The Main Problems

Through research, we identified three main problems we wanted to focus on creating solutions for:

1. Piecemeal availability was hindering progress.
2. Existing DS design and developer documentation was fragmented.
3. Components and assets weren’t aligned with feature team needs and use cases.

Our metrics of success for solving these problems were as follows:

1. Does the mobile DS improve feature launch velocity?
2. Has there been an increase in code adoption?
3. Is there an improvement in # of Figma component inserts?


🛠 Building BlockFi’s Mobile Design System

I structured my design work to focus on three main objectives:

1. Design DS components more aligned with feature team needs.
2. Work with developers to create more dev-oriented design documentation.
3. Articulate overlaps in designer-engineer workflow processes and structure.

Step 1:

Design DS components more aligned with feature team needs.

Lists were used in some capacity by different designers, all working with their own version. As pages such as Trading and Settings were built, they were going to rely heavily on Lists and the component needed to be thought through from end to end.

Compared to Lists, Headers were first defined by redesign designers. However, people were still using individual header components throughout flows, and as a global navigation component, Headers needed to be fully realized in order to be a functioning design system asset.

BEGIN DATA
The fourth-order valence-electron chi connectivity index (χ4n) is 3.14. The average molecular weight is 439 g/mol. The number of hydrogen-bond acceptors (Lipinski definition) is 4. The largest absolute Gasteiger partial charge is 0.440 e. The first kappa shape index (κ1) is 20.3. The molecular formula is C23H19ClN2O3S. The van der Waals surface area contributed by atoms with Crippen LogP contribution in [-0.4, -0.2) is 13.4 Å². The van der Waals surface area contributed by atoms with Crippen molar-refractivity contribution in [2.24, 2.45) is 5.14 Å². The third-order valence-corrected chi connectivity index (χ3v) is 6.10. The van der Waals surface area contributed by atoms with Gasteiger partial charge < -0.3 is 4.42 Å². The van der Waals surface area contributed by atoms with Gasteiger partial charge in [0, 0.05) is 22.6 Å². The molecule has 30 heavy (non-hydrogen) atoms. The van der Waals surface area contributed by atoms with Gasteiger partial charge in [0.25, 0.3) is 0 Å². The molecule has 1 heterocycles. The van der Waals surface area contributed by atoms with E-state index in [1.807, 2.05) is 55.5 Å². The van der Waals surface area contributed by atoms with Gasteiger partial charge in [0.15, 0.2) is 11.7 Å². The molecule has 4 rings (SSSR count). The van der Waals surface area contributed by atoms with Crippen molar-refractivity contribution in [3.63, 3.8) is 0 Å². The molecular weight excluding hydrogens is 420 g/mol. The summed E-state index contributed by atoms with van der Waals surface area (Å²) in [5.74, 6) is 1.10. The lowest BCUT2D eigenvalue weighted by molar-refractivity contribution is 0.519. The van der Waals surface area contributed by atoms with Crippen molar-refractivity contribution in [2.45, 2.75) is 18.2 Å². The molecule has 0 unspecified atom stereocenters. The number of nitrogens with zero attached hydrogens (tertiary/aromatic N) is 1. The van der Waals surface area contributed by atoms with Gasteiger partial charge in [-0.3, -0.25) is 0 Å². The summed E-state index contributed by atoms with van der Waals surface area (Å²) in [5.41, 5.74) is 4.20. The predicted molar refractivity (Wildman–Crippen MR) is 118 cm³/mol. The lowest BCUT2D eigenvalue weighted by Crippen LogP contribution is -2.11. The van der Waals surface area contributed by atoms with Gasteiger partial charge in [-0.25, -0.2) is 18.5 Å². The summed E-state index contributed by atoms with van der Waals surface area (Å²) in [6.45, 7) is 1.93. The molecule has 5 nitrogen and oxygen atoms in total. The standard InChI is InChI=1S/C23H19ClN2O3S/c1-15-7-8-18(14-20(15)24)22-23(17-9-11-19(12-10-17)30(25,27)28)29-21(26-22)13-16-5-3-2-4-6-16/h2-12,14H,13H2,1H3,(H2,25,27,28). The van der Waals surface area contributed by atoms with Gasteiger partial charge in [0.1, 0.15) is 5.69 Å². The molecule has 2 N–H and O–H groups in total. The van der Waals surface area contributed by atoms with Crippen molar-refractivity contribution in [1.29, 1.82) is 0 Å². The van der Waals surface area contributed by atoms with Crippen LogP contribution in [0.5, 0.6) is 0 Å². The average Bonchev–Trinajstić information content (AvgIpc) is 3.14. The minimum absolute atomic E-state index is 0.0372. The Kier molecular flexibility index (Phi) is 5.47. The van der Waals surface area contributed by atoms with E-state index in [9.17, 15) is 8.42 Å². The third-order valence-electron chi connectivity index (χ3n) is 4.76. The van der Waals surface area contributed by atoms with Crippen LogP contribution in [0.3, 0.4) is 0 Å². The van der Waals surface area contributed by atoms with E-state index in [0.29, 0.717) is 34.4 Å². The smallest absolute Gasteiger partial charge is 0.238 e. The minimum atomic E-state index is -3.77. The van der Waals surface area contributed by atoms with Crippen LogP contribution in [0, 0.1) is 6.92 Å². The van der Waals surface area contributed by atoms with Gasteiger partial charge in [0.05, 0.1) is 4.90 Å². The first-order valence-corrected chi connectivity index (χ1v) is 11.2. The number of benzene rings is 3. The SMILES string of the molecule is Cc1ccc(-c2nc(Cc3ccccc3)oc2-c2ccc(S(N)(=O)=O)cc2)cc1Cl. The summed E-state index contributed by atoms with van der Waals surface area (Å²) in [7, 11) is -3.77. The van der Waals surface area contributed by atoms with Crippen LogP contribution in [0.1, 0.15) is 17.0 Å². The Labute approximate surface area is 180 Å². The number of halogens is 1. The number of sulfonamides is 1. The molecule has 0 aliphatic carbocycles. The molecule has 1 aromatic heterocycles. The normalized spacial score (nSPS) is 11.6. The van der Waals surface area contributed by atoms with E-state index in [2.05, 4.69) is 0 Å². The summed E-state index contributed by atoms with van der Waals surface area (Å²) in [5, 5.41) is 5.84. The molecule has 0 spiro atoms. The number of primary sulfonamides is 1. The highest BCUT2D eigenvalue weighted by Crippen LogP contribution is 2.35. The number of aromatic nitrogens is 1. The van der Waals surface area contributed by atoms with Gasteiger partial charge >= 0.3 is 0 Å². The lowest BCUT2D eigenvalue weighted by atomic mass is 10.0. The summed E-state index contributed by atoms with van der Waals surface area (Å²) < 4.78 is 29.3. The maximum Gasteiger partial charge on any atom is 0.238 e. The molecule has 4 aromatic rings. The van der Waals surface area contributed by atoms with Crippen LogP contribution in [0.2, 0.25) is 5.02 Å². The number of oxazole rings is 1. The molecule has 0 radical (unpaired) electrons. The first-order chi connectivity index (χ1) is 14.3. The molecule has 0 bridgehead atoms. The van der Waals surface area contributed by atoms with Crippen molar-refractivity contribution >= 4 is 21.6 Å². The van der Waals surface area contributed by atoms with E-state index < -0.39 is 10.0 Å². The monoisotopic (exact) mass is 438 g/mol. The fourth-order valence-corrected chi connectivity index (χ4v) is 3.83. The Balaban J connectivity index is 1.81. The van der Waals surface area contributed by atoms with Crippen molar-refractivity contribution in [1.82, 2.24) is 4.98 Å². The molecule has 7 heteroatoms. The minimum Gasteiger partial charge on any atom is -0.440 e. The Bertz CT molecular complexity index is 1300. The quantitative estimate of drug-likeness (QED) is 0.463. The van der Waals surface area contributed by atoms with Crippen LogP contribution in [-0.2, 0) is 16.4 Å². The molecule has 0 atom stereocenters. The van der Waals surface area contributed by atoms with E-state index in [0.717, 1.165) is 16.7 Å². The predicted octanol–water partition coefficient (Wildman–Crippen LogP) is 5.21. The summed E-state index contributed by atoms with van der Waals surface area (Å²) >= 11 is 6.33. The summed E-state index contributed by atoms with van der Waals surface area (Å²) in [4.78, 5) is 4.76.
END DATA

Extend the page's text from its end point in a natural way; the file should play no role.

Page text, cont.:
Understanding how the List component works uniquely to BlockFi’s product.

By gathering use cases, I was able to understand what exactly helps shape BlockFi's needs out of a List component (these are only a few).

Identifying all criteria for successful components.

With Headers especially, it was key to identify all the properties that would make up a scalable component from the design side. Some of these would include:

Landing vs. Scroll Interactions
Components Available vs. New
iOS + Android Native prebuilds
Dark Mode Considerations
Spacing, Padding Adjustments
Icon Button Interaction Overrides
A11y Choreography
Changes for 320px, 375px, 360px

Architecting atomic components.

When building, in order to reflect how components would be used and built, both components followed an atomic architecture to support scalability and to develop parity between components in Figma libraries and components in the repositories.

Components in action in product features.

Step 2:

Work with developers to create more dev-oriented design documentation.

Different components require different types of documentation. For example, Lists were more easily built through understanding variant states, while Headers needed more documentation around on-scroll behavior.